Are you an aficionado of urban ruins? I am. There’s something about abandoned buildings that simply fascinates me. The bigger, the better. This week, I had a chance to explore Palatul Adevarul, or Palace of Truth, in Bucharest, Romania.
The Palace of Truth, or Truth Palace, was originally built in 1898 as the headquarters of Romania’s largest newspaper – Truth. In 1940 during World War II, Germans took over the building to publish their “Bucharest Daily Sheet.” Then in 1951, the communist party came in and printed the “Star.” Finally, in 1989 with the fall of Communism, many of the buildings in Bucharest were returned to their original owners. Unfortunately, in the case of Palatul Adevarul, the original owners had no way to maintain or restore the building, and it quickly fell into disrepair.
An old guard is stationed at the small entry to the right of the main entrance, preventing looters from making the building any worse than it already is. You can either give him a bribe to get in, or join the Beautiful Decay tour with Urban Adventures Bucharest.
Soon after entering the building, you’ll see the foyer where you can still locate the original emblem of Truth Press in the corbels. The baroque architecture has been vandalized with layers of graffiti, where it hasn’t been removed entirely. Remnants of desks and tables lay abandoned in rooms, and hardly a single window remains intact in the building (I did see one).
Continue up to the upper levels of the building, taking care on the banister-less stairwell. If you’re afraid of heights, this is not the building to explore. Skip the lower floors, as there’s nothing much to see beyond the continuous destruction. As you’re not really supposed to be in this building, stay away from the windows on the lower floors, or rather any of the windows in the front of the building.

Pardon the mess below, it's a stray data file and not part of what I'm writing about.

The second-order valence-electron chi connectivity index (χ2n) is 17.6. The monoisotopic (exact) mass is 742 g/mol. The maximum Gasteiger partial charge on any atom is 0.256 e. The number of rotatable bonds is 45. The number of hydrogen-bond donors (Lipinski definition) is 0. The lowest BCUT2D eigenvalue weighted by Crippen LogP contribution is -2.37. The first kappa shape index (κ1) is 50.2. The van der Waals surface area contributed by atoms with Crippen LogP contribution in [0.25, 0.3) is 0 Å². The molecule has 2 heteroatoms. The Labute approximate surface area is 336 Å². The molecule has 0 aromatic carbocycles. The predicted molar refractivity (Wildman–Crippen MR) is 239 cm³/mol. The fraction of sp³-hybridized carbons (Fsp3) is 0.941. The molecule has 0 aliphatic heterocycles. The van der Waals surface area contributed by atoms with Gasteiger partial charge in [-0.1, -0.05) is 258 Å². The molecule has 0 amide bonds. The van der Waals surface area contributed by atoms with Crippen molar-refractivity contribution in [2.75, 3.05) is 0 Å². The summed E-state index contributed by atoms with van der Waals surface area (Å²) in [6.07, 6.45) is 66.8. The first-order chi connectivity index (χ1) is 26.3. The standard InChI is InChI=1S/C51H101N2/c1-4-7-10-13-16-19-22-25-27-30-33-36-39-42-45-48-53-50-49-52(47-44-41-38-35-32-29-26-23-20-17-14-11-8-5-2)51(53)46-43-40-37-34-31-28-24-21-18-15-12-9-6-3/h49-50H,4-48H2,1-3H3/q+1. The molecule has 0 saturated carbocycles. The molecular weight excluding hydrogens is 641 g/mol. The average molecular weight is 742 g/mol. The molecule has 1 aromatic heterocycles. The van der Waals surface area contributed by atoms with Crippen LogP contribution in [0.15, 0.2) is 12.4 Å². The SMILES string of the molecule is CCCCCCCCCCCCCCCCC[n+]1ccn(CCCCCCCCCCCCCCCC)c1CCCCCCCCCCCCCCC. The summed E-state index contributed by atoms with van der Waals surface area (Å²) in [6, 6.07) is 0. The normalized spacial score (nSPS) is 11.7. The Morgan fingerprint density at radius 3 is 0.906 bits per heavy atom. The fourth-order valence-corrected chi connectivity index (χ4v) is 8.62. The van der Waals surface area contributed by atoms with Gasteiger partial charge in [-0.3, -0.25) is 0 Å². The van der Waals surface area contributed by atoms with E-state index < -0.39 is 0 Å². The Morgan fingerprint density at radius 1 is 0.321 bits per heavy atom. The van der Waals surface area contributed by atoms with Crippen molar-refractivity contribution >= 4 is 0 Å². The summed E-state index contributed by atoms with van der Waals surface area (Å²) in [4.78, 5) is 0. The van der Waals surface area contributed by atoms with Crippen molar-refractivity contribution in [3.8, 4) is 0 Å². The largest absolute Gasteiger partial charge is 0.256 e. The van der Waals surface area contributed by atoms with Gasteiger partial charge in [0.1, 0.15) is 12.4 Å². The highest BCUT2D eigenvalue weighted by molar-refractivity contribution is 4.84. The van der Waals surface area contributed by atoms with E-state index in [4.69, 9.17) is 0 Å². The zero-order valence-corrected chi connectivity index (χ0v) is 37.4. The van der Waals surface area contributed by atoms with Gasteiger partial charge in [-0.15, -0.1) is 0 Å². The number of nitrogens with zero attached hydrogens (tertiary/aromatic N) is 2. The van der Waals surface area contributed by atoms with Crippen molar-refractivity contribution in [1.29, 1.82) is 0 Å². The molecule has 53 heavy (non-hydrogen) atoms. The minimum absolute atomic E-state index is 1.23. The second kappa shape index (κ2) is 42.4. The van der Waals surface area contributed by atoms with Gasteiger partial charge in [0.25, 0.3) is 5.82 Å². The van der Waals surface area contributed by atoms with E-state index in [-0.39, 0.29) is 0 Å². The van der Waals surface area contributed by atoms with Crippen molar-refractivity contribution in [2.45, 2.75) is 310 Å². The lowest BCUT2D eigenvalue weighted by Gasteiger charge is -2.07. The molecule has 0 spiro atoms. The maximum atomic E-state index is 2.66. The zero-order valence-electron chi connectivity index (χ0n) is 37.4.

In the top two floors, you’ll find a slightly different atmosphere. Street art “decorates” what remains of the walls in the building. Murals are on some of the larger walls, while smaller images or quotes can be found elsewhere. The back of the building also offers a good view of the Bucharest skyline.
A couple of the rooms caught my attention. One was a darkroom used by the newspaper. Another was an auditorium, now repurposed with a street art mural.
Take your time and explore. Palatul Adevarul is absolutely massive. With the guard in place, it doesn’t get looted like other places have, or rather the pillaging has ceased. It’s certainly hard to find anything of value left in the structure.
The building is located at Strada Constantin Mille 15, behind the National Military Circle (Ballroom). Obviously, you explore at your own risk. Bring a durable camera just in case, and wear shoes with thick soles, preferably good boots. The thick layers of glass throughout the building make them mandatory.